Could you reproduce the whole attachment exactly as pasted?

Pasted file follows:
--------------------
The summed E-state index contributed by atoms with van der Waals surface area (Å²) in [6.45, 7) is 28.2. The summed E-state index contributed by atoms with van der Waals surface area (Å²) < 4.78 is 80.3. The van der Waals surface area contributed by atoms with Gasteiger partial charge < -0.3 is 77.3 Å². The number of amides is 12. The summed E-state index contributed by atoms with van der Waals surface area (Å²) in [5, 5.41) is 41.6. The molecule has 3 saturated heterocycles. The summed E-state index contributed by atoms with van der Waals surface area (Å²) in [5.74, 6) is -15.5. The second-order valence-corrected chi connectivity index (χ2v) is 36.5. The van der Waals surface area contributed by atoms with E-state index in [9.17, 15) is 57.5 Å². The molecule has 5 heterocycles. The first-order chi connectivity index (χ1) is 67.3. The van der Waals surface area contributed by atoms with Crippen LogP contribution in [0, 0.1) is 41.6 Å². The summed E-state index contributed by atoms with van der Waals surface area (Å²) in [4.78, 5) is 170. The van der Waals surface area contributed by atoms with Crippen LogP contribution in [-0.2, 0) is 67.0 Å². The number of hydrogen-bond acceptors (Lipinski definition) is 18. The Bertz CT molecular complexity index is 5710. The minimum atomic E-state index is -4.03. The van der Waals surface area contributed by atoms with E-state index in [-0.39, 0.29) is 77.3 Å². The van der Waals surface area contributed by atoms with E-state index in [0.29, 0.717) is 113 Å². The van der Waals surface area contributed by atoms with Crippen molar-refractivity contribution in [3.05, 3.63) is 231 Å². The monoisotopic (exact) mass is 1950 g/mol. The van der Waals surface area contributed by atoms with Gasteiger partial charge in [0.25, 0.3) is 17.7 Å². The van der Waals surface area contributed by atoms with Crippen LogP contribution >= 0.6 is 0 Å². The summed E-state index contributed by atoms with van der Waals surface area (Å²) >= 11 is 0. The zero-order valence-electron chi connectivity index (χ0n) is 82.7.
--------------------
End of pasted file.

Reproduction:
The summed E-state index contributed by atoms with van der Waals surface area (Å²) in [6.45, 7) is 28.2. The summed E-state index contributed by atoms with van der Waals surface area (Å²) < 4.78 is 80.3. The van der Waals surface area contributed by atoms with Gasteiger partial charge < -0.3 is 77.3 Å². The number of amides is 12. The summed E-state index contributed by atoms with van der Waals surface area (Å²) in [5, 5.41) is 41.6. The molecule has 3 saturated heterocycles. The summed E-state index contributed by atoms with van der Waals surface area (Å²) in [5.74, 6) is -15.5. The second-order valence-corrected chi connectivity index (χ2v) is 36.5. The van der Waals surface area contributed by atoms with E-state index in [9.17, 15) is 57.5 Å². The molecule has 5 heterocycles. The first-order chi connectivity index (χ1) is 67.3. The van der Waals surface area contributed by atoms with Crippen LogP contribution in [0, 0.1) is 41.6 Å². The summed E-state index contributed by atoms with van der Waals surface area (Å²) in [4.78, 5) is 170. The van der Waals surface area contributed by atoms with Crippen LogP contribution in [-0.2, 0) is 67.0 Å². The number of hydrogen-bond acceptors (Lipinski definition) is 18. The Bertz CT molecular complexity index is 5710. The minimum atomic E-state index is -4.03. The van der Waals surface area contributed by atoms with E-state index in [-0.39, 0.29) is 77.3 Å². The van der Waals surface area contributed by atoms with E-state index in [0.29, 0.717) is 113 Å². The van der Waals surface area contributed by atoms with Crippen molar-refractivity contribution in [3.05, 3.63) is 231 Å². The monoisotopic (exact) mass is 1950 g/mol. The van der Waals surface area contributed by atoms with Gasteiger partial charge in [0.25, 0.3) is 17.7 Å². The van der Waals surface area contributed by atoms with Crippen LogP contribution >= 0.6 is 0 Å². The summed E-state index contributed by atoms with van der Waals surface area (Å²) >= 11 is 0. The zero-order valence-electron chi connectivity index (χ0n) is 82.7.